Invesco Australia has hired a senior JANA consultant to spearhead the rebuilding of its Australian equities large cap fund more than 12 months after its top two managers exited, leading to mandate losses over $2 billion.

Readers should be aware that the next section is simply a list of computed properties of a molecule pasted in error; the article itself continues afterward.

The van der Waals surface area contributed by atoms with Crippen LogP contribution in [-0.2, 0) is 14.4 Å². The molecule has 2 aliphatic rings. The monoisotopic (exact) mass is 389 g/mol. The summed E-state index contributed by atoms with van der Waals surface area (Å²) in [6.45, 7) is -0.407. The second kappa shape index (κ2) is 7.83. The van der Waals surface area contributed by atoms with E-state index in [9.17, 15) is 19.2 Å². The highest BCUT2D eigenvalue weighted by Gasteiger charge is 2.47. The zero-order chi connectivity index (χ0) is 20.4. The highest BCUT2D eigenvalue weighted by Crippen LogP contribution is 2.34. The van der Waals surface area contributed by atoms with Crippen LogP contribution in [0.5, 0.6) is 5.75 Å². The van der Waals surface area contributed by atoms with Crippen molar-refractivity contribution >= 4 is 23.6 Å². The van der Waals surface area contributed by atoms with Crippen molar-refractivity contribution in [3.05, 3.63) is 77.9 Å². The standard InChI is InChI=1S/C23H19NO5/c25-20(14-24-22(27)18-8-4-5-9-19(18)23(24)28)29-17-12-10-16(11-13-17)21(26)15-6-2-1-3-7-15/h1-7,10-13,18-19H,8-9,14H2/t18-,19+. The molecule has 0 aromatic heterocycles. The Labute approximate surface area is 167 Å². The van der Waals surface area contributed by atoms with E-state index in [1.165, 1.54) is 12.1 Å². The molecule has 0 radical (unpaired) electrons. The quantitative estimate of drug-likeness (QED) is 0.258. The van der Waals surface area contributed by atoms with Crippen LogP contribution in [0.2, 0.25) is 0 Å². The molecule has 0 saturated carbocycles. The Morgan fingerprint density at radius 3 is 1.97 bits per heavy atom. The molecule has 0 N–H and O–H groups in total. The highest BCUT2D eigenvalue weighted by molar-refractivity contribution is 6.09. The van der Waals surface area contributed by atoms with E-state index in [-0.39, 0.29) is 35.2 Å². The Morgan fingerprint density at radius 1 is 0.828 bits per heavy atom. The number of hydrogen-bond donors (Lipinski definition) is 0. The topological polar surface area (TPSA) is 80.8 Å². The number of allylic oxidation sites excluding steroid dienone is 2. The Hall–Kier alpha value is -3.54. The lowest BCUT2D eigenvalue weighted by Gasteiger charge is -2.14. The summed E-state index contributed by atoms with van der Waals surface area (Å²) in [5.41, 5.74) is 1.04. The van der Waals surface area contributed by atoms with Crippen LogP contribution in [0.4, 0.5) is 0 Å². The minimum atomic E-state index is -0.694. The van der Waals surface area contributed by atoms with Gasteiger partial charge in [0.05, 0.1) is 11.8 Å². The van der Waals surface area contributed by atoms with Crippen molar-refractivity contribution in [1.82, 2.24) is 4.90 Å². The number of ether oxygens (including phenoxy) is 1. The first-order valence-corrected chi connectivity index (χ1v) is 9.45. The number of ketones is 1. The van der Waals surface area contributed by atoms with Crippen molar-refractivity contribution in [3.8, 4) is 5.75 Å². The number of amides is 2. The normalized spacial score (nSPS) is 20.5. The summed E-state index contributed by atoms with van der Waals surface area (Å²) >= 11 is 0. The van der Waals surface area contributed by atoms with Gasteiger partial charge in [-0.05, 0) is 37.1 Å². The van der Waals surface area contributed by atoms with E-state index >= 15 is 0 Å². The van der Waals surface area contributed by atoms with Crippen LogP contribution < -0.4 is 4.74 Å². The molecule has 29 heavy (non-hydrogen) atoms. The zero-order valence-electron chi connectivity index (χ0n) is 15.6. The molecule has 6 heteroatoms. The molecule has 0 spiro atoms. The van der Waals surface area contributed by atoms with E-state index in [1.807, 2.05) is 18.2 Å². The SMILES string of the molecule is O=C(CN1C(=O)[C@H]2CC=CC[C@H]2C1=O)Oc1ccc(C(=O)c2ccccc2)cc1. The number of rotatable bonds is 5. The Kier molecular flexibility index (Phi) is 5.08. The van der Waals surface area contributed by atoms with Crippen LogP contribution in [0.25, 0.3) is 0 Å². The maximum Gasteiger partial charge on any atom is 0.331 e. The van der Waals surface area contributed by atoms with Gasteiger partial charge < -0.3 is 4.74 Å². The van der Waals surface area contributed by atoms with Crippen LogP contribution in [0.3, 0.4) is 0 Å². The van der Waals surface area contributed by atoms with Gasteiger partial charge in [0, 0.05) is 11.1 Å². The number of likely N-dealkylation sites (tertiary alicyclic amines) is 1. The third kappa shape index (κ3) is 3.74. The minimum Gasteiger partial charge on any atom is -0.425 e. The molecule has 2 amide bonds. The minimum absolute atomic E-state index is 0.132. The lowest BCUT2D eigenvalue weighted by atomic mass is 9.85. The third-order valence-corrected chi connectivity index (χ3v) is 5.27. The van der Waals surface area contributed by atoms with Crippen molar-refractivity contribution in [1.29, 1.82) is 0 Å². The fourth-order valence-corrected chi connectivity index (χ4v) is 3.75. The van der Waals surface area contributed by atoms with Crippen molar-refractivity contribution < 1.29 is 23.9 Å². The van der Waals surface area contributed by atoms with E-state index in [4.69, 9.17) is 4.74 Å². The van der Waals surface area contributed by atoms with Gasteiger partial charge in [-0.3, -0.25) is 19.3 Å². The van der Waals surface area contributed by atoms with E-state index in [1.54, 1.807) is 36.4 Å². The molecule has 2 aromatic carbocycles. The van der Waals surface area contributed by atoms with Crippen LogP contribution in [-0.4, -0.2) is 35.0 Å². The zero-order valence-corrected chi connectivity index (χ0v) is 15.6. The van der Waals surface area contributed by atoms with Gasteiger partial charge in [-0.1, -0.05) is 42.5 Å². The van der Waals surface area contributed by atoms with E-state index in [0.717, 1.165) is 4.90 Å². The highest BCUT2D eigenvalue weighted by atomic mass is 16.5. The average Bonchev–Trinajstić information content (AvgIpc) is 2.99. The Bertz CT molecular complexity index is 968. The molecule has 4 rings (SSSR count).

Arthur Roumeliotis will start at the Melbourne-based fund manager on April 21 to head the quantitative Australian equities “broad cap” portfolio developed by the Invesco Quantitative Strategies (IQS) team based in Frankfurt, Germany, with offices in Boston and New York, USA. Roumeliotis came to Melbourne from Sydney about six months ago as JANA’s quantitative strategies divisional director, but in practice he consulted across a broader scope of investments, according to a JANA spokesperson. He has worked with the asset consultant since about October 2006. As I&T news reported last December, Invesco chief executive Mick O’Brien had sought assistance from the company’s international parent mid-last year for the IQS team – formerly called Global Structured Products – to build an Australia-specific portfolio. The company is satisfied the 55-person IQS team has developed a robust Australian equities portfolio after months of building and then backtesting over 20 years its custom-made quant model for the S&P/ASX 500. The portfolio holds around 100 stocks with large caps the predominant exposure, according to O’Brien. Roumeliotis’ title is Australian head of quantitative portfolio management of IQS. His job was not to be considered as an over-riding judgement on the Australian portfolio but rather as a “final sensibility check”, O’Brien said. O’Brien said the portfolio was competitively placed in the top quartile as the backtesting process found the IQS model delivered “consistent alpha above 2 per cent per annum, with only 2 negative years out of 12 years, with a reasonable tracking error of less than 3 per cent”, O’Brien said. Meanwhile, Invesco’s plans to acquire an Australian equities fund manager have been shelved. O’Brien said the firm was no longer looking, but would be open to being approached nevertheless. Invesco had hunted for a suitable acquisition in parallel to the IQS developments, however it was unsuccessful. “We were close to making an acquisition last year but for various reasons we didn’t complete it,” he said. Invesco’s Australia large cap fund was around $2.5 billion in March 2007 before its top two personnel, Rohan Walsh and Luke Sinclair, departed to start Bell Potter-backed boutique Karara Capital. The fund was left with $60 million under management only months after the Walsh-Sinclair exit. It is now around $200 million including offshore accounts, according to O’Brien.

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